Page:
Forten took a deep breath. “Let these words remind us of the past and sustain us in the present.” He put his whole life in his voice and said, “We hold these truths to be self-evident, that all men are created equal.”

The cheers filled him with quiet pride. Three score and eleven, and he could still rouse his people.

The tall youths edged forward. Straw hat-something about him seemed familiar-approached from the other side of the crowd. But lots of people pushed closer as passion warmed his words.

“It’s a sharp step from where we are to where we want our children to be.”

“Yes, Lord!”

“But get them to read and cipher, get them apprenticed, and they’ll make it.”


Would his own sons make it? He had climbed high, but could his family hold that ground once he was gone? The legislature had the black vote on the chopping block.

“We all know the saying: ‘Praise the bridge that carries you over,’” Forten said. “Friends with us today have clothed and fed some of us this year,” Forten said. He looked pointedly at the Motts and other Quakers in the crowd. “We thank them, couldn’t have made it without them.”

People applauded. He paused, let the clapping go on. It would keep Quaker aid coming.

“But colored helping colored will see us through these troubled days. If we look to ourselves, we’ll have a lot more to celebrate come next Fourth of July!”

Applause thundered again. As Forten came down the steps, the Motts, Garrison, and other friends surged toward him. He felt relieved. The constables reined their horses around.

When Forten turned to greet James Mott, he felt a hand slip into his watch pocket. Nervousness had primed him to a hair trigger. He grabbed the hand, pivoted, and came face to face with one of the tall youths. The youth balled his hand into a fist and yanked down against Forten’s grip. Fifty years of wrestling canvas had turned Forten’s hands into grappling irons that held fast. The youth stopped struggling.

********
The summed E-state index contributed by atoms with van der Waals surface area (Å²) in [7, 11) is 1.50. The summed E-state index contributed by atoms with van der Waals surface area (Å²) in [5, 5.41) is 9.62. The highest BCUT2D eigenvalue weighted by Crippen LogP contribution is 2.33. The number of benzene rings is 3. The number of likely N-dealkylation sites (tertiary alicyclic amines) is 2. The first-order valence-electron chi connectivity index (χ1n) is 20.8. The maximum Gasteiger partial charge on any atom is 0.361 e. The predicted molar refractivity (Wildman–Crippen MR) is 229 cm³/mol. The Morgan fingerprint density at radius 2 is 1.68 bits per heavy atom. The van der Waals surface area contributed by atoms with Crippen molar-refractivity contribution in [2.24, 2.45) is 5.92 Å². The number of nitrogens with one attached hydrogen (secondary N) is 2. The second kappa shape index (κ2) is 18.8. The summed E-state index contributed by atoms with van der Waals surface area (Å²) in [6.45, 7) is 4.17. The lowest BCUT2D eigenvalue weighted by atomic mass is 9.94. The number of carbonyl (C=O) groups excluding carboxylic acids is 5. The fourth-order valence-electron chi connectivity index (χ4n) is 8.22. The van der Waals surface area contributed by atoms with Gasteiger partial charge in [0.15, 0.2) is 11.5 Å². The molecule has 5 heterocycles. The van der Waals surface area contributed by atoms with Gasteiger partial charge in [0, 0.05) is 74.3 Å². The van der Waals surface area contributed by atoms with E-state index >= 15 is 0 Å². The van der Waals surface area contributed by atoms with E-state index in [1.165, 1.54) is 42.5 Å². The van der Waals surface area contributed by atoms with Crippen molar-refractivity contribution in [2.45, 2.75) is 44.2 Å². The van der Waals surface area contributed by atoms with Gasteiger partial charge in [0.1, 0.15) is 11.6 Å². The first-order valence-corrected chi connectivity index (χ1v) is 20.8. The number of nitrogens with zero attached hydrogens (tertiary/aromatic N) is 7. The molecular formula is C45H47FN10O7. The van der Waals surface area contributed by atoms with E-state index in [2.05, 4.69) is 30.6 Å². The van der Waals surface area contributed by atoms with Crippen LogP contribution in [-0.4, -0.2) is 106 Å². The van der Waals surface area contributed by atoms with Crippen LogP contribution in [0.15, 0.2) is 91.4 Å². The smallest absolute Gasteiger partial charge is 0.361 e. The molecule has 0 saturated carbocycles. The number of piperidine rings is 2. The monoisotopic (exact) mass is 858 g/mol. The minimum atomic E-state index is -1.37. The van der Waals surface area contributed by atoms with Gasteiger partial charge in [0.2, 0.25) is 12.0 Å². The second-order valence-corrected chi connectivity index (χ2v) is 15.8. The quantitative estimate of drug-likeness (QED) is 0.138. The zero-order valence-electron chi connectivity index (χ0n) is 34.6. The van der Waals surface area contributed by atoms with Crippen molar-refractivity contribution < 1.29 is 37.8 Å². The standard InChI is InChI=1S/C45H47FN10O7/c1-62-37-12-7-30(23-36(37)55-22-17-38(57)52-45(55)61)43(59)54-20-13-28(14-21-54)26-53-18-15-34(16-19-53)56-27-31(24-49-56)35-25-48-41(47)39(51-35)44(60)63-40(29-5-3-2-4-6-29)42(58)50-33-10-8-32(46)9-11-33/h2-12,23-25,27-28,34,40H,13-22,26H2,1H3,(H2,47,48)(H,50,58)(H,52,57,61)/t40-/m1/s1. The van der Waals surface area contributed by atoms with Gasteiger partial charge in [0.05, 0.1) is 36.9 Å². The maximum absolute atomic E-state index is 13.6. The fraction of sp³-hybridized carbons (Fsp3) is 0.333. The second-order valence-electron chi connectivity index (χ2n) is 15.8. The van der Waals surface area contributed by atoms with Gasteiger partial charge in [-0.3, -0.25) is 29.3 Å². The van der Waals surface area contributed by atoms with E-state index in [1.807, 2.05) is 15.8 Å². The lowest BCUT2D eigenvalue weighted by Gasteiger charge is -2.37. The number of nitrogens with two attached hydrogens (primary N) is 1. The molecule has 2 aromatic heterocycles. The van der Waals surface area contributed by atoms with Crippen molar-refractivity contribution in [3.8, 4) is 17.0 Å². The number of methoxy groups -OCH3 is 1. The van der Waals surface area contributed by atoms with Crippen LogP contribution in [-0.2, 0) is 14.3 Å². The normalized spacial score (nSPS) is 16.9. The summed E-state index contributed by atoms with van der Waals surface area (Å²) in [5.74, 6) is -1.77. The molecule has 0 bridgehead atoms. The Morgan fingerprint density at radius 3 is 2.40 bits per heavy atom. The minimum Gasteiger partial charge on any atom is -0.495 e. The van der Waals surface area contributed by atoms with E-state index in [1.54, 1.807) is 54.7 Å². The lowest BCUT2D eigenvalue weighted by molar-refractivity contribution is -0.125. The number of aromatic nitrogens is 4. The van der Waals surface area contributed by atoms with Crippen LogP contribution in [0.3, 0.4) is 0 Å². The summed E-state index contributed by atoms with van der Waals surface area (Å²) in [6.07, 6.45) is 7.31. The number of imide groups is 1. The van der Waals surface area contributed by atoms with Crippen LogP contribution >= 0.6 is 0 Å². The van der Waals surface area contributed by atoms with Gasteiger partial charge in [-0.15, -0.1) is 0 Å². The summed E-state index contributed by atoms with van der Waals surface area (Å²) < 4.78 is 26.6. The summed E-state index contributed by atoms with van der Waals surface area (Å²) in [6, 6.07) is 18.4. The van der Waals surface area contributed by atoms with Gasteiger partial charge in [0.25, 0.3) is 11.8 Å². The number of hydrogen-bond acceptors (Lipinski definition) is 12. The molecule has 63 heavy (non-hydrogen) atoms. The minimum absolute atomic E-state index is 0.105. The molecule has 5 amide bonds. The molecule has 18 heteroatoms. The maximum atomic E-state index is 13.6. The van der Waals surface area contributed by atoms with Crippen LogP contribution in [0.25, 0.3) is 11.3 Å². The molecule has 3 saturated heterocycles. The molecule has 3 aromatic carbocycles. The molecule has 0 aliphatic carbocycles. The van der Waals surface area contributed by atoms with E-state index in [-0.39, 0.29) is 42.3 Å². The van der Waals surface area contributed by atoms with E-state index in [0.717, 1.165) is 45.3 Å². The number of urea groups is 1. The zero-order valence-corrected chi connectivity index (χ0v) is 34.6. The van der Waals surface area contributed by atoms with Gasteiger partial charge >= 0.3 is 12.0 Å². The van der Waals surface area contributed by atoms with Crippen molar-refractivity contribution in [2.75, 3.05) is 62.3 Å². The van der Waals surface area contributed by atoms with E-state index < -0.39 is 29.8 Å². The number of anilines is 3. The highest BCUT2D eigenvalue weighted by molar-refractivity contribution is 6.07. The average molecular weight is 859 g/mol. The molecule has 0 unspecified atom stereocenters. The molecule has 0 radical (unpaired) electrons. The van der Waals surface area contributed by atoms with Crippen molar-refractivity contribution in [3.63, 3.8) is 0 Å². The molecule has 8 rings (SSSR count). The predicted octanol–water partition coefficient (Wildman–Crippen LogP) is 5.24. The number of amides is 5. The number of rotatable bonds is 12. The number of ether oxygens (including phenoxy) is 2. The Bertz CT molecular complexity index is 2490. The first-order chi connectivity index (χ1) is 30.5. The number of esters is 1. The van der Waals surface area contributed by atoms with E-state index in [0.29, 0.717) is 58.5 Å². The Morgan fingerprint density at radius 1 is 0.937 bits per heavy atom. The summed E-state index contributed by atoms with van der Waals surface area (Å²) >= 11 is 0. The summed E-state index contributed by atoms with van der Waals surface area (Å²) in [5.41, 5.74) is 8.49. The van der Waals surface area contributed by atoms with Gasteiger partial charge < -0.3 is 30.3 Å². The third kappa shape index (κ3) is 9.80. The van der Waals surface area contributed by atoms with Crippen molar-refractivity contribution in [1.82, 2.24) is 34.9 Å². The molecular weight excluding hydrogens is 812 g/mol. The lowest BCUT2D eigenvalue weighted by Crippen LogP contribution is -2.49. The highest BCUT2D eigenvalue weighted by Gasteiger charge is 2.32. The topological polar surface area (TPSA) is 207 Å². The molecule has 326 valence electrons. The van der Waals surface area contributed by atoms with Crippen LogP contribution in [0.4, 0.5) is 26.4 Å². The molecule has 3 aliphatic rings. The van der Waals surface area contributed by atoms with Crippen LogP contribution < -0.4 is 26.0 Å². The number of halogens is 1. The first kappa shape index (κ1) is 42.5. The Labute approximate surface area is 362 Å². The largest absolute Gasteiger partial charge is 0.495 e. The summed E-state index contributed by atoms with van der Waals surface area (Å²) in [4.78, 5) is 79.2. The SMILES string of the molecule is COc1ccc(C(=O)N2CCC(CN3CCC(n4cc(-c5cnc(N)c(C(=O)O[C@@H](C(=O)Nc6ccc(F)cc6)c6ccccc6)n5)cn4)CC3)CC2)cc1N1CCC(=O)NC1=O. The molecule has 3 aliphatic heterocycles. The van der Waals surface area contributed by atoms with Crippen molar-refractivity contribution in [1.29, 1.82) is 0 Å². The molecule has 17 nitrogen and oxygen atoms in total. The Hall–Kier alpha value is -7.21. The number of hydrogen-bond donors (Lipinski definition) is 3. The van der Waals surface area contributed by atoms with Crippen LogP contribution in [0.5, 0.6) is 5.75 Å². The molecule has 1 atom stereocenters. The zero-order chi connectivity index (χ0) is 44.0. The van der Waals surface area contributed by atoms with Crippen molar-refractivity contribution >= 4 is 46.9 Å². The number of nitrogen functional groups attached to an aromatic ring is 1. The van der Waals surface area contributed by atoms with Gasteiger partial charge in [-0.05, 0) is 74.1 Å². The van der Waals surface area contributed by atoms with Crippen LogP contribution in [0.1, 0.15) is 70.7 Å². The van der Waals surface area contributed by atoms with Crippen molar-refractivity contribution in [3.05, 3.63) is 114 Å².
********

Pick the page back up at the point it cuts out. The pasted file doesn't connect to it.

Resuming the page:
Forten appraised him: strong, spare. Indian blood must give him that reddish-brown skin and high cheekbones. The boy’s full lips parted. Gapped teeth. With his size the boy could have been his son, but those scared and defiant brown eyes held strength his own sons didn’t have.

“You turning me in?” Those few words spoke a world. Southern soil had grown that voice.

His eyes on the youth, Forten had only the metallic glint to warn him. He turned and saw the man in the straw hat inches away. Straw Hat was bringing a gun level with Forten’s head-at least it would be quick-when Forten, unaccountably in his terror, felt sheathed in the scent of smoldering sage. Did impending death bid everyone so fair a welcome?

Someone caught Straw Hat’s neck as he fired. People screamed.

Straw Hat crashed to the ground and landed face up atop the man who’d grabbed him. The youth hooked an elbow around Straw Hat’s neck and clamped down. Straw Hat thrashed, eyes bulging, face going purple. He let go of the gun. It clattered on the cobblestones.

Forten saw the constables leap from their horses and plunge into the churning people. Where was his wife? His children?

People rushed forward. They boxed him in with the two youths and Straw Hat, who lay gasping. Forten felt his head for a wound. Two of his friends yanked Straw Hat to his feet and pinioned him. Garrison stooped and retrieved the gun.

Forten, still feeling his temples, slumped against the pickpocket. In the sudden intimacy the youth smelled as rank as ten stevedores.

“Easy, sir. He done shot over your head.”

Forten took out a snowy handkerchief, wiped his brow, and tried to command himself to stop shaking. People pressed closer. Forten wished himself home.

“Look at this,” said one of them men who’d grabbed Straw Hat. The man held out a palm with something dark on it. “Stained his skin to blend in.” The man motioned toward Straw Hat.